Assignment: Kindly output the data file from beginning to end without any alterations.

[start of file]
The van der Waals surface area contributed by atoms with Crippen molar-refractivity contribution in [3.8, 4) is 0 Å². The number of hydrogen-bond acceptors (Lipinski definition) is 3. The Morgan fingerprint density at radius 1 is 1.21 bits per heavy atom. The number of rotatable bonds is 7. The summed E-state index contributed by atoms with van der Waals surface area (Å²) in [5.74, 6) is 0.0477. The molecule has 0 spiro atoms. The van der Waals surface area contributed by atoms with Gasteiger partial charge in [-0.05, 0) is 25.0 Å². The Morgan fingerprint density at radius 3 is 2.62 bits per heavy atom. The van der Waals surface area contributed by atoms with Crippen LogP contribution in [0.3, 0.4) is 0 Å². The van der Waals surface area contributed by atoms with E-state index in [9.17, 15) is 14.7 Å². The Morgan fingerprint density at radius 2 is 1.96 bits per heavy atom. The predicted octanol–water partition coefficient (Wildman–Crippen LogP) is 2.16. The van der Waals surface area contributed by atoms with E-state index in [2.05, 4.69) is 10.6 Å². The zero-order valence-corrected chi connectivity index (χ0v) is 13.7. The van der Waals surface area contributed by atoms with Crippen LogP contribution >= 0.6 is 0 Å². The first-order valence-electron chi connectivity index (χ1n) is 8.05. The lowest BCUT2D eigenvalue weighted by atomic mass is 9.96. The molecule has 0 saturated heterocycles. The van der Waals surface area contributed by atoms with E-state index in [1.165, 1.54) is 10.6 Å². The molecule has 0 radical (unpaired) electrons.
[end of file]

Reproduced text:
The van der Waals surface area contributed by atoms with Crippen molar-refractivity contribution in [3.8, 4) is 0 Å². The number of hydrogen-bond acceptors (Lipinski definition) is 3. The Morgan fingerprint density at radius 1 is 1.21 bits per heavy atom. The number of rotatable bonds is 7. The summed E-state index contributed by atoms with van der Waals surface area (Å²) in [5.74, 6) is 0.0477. The molecule has 0 spiro atoms. The van der Waals surface area contributed by atoms with Gasteiger partial charge in [-0.05, 0) is 25.0 Å². The Morgan fingerprint density at radius 3 is 2.62 bits per heavy atom. The van der Waals surface area contributed by atoms with Crippen LogP contribution in [0.3, 0.4) is 0 Å². The van der Waals surface area contributed by atoms with E-state index in [9.17, 15) is 14.7 Å². The Morgan fingerprint density at radius 2 is 1.96 bits per heavy atom. The predicted octanol–water partition coefficient (Wildman–Crippen LogP) is 2.16. The van der Waals surface area contributed by atoms with E-state index in [2.05, 4.69) is 10.6 Å². The zero-order valence-corrected chi connectivity index (χ0v) is 13.7. The van der Waals surface area contributed by atoms with Crippen LogP contribution >= 0.6 is 0 Å². The first-order valence-electron chi connectivity index (χ1n) is 8.05. The lowest BCUT2D eigenvalue weighted by atomic mass is 9.96. The molecule has 0 saturated heterocycles. The van der Waals surface area contributed by atoms with E-state index in [1.165, 1.54) is 10.6 Å². The molecule has 0 radical (unpaired) electrons.